fiction

Hey, Hey, Hey

news vanAfter living in Manhattan, I never unlock the door for somebody I don’t recognize, even here in a town like Cedar Crest. Last week, however, I did. I opened our front door after I heard the doorbell, then looked out and saw three women with guitars standing on the porch, and curiosity got the best of me. Behind them in the driveway was a panel truck sporting a logo I couldn’t read, a news van from Santa Fe, and two officers with weapons standing beside their pickup.

Hey. Can I help you with something?

Good morning. I’m Abbey. This is Jessica and Pat. The three of us play music together and we are here representing a group of people making an effort to legalize the sale of marijuana.

Excuse me. You’re kidding, right?

Actually, not. Our goal is to reverse the current financial crisis in this country by putting our focus on making money rather than wasting it on attempts to legislate morality. We want to keep revenue in the hands of the farmers, and we want to tax the sale of weed to eliminate the current national debt.

We don’t advocate personal choices or lifestyles. What’s at stake is a chance to see the biggest boom in agriculture corn snakesince the invention of the tractor, and an opportunity to reduce the government funds currently wasted on busting pot heads and spend it on education, for example.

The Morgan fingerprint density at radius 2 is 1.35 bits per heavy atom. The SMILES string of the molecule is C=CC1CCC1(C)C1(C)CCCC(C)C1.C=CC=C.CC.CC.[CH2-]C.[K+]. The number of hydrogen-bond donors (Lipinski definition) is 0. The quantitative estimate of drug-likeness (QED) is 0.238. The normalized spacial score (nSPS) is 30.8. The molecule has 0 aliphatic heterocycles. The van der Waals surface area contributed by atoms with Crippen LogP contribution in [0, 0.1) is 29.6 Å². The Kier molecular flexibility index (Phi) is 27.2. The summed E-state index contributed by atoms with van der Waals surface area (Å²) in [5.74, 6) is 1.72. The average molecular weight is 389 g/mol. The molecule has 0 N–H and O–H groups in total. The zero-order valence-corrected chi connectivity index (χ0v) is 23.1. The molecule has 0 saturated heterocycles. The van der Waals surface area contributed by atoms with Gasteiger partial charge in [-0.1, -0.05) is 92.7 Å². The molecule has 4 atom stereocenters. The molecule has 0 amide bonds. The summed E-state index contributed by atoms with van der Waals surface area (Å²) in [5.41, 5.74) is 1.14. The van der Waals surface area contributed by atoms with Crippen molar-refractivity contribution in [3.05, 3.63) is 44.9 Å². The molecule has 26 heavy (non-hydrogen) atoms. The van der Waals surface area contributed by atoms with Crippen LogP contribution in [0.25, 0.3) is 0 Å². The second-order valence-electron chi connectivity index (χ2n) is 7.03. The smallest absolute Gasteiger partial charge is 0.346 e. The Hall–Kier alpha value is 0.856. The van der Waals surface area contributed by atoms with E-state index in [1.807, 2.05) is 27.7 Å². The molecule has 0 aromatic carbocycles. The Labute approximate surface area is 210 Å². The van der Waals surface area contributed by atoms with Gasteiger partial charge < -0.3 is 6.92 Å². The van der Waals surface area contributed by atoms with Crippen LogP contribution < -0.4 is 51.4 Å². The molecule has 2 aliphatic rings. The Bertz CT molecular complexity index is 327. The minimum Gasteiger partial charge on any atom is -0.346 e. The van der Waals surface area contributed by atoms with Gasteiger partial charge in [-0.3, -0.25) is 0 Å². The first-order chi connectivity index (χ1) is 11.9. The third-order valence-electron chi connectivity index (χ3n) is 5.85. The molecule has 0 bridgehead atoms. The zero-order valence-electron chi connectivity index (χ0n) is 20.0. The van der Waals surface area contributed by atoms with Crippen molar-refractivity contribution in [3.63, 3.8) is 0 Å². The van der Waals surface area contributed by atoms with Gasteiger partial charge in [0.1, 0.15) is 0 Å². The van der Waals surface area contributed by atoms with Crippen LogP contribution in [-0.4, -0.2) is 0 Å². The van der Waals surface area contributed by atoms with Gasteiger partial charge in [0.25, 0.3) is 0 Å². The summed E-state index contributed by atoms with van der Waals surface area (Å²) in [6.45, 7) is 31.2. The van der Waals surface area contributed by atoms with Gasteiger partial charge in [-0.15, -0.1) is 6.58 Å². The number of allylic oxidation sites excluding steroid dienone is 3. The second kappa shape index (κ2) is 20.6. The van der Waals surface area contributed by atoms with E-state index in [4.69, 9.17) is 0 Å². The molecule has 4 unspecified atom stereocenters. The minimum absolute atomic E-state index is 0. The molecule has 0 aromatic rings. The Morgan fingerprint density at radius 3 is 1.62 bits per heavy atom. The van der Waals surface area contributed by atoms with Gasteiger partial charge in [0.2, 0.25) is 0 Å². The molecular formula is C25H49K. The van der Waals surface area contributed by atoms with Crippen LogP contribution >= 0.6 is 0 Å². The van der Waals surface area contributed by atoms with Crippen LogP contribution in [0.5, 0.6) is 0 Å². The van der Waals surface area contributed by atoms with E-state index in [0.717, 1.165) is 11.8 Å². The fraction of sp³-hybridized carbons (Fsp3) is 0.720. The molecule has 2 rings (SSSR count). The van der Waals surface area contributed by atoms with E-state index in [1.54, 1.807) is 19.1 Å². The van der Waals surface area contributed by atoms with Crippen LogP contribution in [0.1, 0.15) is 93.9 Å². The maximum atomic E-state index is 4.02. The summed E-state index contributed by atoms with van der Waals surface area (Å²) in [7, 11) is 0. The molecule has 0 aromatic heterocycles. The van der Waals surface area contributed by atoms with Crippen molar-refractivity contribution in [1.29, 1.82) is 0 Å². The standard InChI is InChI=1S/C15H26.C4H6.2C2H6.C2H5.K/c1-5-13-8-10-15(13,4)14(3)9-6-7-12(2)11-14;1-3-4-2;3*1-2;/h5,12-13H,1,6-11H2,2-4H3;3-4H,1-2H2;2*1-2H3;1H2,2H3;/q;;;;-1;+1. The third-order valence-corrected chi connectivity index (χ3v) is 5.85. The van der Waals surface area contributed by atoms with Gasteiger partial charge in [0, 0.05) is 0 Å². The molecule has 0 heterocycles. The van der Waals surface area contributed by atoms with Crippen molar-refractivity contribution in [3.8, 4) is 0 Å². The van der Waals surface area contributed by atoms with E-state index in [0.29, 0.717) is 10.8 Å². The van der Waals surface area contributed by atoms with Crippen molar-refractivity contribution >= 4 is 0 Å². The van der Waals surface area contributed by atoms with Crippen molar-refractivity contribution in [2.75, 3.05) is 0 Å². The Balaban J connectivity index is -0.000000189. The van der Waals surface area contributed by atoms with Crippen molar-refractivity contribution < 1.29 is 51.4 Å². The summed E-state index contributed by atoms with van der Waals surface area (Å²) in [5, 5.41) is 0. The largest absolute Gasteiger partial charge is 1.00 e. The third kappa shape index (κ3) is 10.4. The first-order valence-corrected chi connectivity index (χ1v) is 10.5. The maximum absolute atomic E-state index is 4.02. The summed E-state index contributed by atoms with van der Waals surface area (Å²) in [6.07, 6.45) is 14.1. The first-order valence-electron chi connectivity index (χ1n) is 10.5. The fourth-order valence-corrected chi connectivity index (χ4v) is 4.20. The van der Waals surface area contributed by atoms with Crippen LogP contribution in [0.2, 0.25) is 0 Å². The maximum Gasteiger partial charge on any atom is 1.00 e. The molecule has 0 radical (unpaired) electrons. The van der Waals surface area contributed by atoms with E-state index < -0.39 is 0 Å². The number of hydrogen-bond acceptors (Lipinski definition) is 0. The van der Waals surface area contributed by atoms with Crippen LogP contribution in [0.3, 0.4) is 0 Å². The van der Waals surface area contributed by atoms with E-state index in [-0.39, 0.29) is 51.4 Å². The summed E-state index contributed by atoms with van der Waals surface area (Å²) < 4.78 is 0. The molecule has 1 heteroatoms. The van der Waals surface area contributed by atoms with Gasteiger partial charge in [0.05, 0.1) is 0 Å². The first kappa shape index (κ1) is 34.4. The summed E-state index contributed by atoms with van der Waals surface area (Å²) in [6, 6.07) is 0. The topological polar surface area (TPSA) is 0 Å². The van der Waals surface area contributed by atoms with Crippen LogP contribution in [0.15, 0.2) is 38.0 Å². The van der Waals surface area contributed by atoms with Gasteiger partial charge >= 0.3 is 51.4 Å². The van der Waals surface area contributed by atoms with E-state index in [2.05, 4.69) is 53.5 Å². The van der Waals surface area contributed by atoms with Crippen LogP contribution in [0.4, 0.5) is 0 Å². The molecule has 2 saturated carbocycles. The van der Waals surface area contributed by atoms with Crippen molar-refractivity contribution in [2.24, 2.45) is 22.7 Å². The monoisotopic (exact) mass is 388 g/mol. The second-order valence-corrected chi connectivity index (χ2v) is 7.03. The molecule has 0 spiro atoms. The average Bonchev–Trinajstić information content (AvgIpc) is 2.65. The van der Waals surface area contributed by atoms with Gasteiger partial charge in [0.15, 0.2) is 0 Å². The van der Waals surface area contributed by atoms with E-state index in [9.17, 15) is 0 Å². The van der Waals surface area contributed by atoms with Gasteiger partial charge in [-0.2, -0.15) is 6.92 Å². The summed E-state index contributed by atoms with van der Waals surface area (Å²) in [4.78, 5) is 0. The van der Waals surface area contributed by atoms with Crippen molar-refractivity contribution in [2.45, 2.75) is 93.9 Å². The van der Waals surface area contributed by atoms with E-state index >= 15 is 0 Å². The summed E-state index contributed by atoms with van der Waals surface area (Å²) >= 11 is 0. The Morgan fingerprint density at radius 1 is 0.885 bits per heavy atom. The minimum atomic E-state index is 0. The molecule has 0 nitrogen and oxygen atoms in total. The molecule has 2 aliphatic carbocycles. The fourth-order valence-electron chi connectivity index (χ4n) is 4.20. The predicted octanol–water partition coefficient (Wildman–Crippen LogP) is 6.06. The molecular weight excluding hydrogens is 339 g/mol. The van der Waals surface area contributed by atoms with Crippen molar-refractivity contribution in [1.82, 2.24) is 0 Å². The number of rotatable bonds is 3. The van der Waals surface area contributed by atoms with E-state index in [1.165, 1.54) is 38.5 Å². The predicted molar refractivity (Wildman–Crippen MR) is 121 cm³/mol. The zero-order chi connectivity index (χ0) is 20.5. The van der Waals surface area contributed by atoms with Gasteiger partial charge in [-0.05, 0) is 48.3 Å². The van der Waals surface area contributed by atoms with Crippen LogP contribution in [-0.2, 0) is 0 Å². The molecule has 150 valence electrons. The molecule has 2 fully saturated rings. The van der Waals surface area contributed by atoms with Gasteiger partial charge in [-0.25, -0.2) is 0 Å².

Yeah, okay, so what does this have to do with me?

We’re making a music video of our band, The Holy Smokes, singing with people like you from all around New Mexico. We’d like your help, whether or not you are a user or a singer.

We’ll teach you the words to the song, stand right over here, and if you’re not comfortable singing, you can join in with us on the part that goes “Hey, hey, hey.”

Well, alright. You’re not going to say my name or anything?

The tall one signaled to the crew and while the cameras and audio were getting into position, the trio began playing and singing in the key of B flat.

Just so you don’t think
That you’re the only one
Willie told me  
He has used it, too
Bill says he did once
But he did not inhale
The list is long still
There is room for you.
Hey, hey, hey,
Everybody say hey hey hey.

 

Harpeth Rivers is a New Mexico transplant from all over who has in the last year written songs about isosceles triangles, played bass guitar with the Cheap and Easy Band, and declared himself "Retro-eclectic." His novel-in-progress is entitled Last Year.

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